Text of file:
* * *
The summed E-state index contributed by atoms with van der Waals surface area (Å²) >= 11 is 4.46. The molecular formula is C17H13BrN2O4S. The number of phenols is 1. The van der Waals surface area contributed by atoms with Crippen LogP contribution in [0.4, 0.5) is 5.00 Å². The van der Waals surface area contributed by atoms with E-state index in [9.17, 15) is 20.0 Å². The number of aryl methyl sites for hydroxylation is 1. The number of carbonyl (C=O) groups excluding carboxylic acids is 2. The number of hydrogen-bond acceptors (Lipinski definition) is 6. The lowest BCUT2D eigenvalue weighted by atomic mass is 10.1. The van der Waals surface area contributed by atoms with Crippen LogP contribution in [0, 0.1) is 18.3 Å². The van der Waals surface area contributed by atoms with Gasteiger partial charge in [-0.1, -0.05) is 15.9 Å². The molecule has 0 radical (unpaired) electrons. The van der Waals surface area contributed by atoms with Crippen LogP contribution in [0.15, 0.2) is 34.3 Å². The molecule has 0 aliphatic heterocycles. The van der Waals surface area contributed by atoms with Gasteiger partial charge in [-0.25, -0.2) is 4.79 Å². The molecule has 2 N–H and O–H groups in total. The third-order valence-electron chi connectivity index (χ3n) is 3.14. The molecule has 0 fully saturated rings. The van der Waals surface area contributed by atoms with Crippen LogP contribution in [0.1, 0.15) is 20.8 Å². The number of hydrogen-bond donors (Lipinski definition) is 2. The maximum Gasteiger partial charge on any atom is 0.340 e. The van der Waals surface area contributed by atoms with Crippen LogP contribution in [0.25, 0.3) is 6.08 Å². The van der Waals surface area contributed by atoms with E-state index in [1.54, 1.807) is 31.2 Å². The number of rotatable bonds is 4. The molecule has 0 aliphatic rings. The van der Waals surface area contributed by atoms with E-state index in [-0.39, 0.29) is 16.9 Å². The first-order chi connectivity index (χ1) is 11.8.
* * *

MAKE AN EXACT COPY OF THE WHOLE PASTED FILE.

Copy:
The summed E-state index contributed by atoms with van der Waals surface area (Å²) >= 11 is 4.46. The molecular formula is C17H13BrN2O4S. The number of phenols is 1. The van der Waals surface area contributed by atoms with Crippen LogP contribution in [0.4, 0.5) is 5.00 Å². The van der Waals surface area contributed by atoms with E-state index in [9.17, 15) is 20.0 Å². The number of aryl methyl sites for hydroxylation is 1. The number of carbonyl (C=O) groups excluding carboxylic acids is 2. The number of hydrogen-bond acceptors (Lipinski definition) is 6. The lowest BCUT2D eigenvalue weighted by atomic mass is 10.1. The van der Waals surface area contributed by atoms with Crippen LogP contribution in [0, 0.1) is 18.3 Å². The van der Waals surface area contributed by atoms with Gasteiger partial charge in [-0.1, -0.05) is 15.9 Å². The molecule has 0 radical (unpaired) electrons. The van der Waals surface area contributed by atoms with Crippen LogP contribution in [0.15, 0.2) is 34.3 Å². The molecule has 0 aliphatic heterocycles. The van der Waals surface area contributed by atoms with Gasteiger partial charge in [-0.25, -0.2) is 4.79 Å². The molecule has 2 N–H and O–H groups in total. The third-order valence-electron chi connectivity index (χ3n) is 3.14. The molecule has 0 fully saturated rings. The van der Waals surface area contributed by atoms with Crippen LogP contribution in [0.1, 0.15) is 20.8 Å². The number of hydrogen-bond donors (Lipinski definition) is 2. The maximum Gasteiger partial charge on any atom is 0.340 e. The van der Waals surface area contributed by atoms with Crippen LogP contribution in [0.25, 0.3) is 6.08 Å². The van der Waals surface area contributed by atoms with E-state index in [1.54, 1.807) is 31.2 Å². The number of rotatable bonds is 4. The molecule has 0 aliphatic rings. The van der Waals surface area contributed by atoms with E-state index in [-0.39, 0.29) is 16.9 Å². The first-order chi connectivity index (χ1) is 11.8.